Maine has 837 Early Head Start slots offered at 44 sites across Maine, largely concentrated in central and southern parts of the state near population centers. Each county has at least one EHS program.
But as many as 8,000 Maine children could be eligible for the program based on U.S. Census data, according to the study conducted by the Carsey School of Public Policy. It’s primarily geared toward families whose incomes fall below federal poverty guidelines — $28,290 per year for a family of four in 2017.
“Maine’s [Early Head Start] programming serves an important segment of the vulnerable population, including the state’s youngest children, all of whom are facing some kind of economic or social disadvantage,” researchers wrote in the report.
A heavier flow of bills moving to the floors of the legislative chambers means more vetoes from the all-time champion in that statistic: Gov. Paul LePage.
The House of Representatives will vote on whether to override another five vetoes today, including one of a bill that would actually hurt Maine newspapers, which sit just below “liberals” on the Republican governor’s list of enemies. (Or, perhaps more accurately, he just sees them as the same thing.)
Yes, the veto — if sustained — actually helps Maine’s newspaper industry, even though he hammered us for “unabashed liberal bias” and “third-rate reporting” in his veto letter.
The city has condemned a large building on the edge of downtown after squatters were found living in it, officials said.
The owner of the prominent building at 72 State St. said he is close to finding a new tenant, but city officials say the property has been vacant since at least 2013 and needs repairs before anyone would be allowed to move in.
“It’s been frustrating watching the building deteriorate,” Tanya Emery, the city’s community and economic development director, said. “If the owner has a tenant, and we certainly hope that is the case, there would need to be significant repairs and upgrades to it before they could move in.”
The Connecticut native sought in connection with the Easter homicide of a Bangor man waived extradition during a court appearance in Cleveland on Tuesday.
Antoinne J. “Prince” Bethea, 40, formerly of New Haven, Connecticut, was ordered turned over to Penobscot County sheriffs during his appearance before Judge Timothy McCormick in the Cuyahoga County Common Pleas Court on Tuesday, court records show.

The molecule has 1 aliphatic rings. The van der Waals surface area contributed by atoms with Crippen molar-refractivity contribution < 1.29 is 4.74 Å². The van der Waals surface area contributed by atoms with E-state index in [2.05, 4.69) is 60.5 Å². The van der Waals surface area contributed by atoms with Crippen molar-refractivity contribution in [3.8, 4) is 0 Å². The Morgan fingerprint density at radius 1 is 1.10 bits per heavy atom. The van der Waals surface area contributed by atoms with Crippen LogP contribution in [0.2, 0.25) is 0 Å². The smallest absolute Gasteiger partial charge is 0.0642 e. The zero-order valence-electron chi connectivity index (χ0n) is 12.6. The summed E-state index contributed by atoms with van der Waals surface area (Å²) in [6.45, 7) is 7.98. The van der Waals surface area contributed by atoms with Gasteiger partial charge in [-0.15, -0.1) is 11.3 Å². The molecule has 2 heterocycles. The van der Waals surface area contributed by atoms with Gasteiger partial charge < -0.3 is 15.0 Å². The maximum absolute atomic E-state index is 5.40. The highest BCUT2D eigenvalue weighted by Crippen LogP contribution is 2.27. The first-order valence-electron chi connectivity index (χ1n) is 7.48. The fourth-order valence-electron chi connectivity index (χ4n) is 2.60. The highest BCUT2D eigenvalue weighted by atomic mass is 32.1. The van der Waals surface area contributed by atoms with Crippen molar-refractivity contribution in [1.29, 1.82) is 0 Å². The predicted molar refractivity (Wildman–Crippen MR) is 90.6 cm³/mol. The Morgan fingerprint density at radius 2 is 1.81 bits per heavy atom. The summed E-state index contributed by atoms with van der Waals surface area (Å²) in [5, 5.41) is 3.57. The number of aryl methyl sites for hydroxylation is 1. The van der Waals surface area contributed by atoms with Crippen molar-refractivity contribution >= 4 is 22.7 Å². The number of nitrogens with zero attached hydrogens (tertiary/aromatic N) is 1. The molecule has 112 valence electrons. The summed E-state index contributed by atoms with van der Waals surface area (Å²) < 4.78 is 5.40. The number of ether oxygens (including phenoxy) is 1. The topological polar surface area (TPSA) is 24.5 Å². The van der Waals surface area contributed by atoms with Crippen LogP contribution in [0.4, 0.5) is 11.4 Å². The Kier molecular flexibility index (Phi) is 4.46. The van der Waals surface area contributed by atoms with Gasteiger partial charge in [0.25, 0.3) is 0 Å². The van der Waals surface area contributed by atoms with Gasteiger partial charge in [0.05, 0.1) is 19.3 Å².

Bethea was arrested on a fugitive from justice charge on Sunday after police stopped a car in Euclid, Ohio, in which he was a passenger, Bangor police have said.
Living and events
You almost have to pause for a moment when you step through the door at 173 Park Street. You’ve exited the streets of Bangor and found yourself somewhere far away, where you can slow down, perhaps curl up with a coffee and good book and just take a moment to yourself.
Strands of lights illuminate the open ceiling and instrumental music plays quietly throughout. To your left is a hand-painted mural. To your right, there’s seating — booths, tables and more. And there’s more art, an entire wall of it, actually. You can’t miss the faux fireplace too; it adds a certain ambiance.
There’s no doubt: Wicked Brew Coffee Bar, Bangor’s newest coffeehouse, is so inviting.
Three hundred years ago, the pirate ship Whydah, sank in a storm off Cape Cod laden with bounty from more than 50 captured ships.
On May 26, the classical age of piracy comes to life in Portland when the Portland Science Center at 68 Commercial St., Maine Wharf, welcomes “Real Pirates: An Exhibition from National Geographic.” Tickets for the general public go on sale April 26, at portlandsciencecenter.com.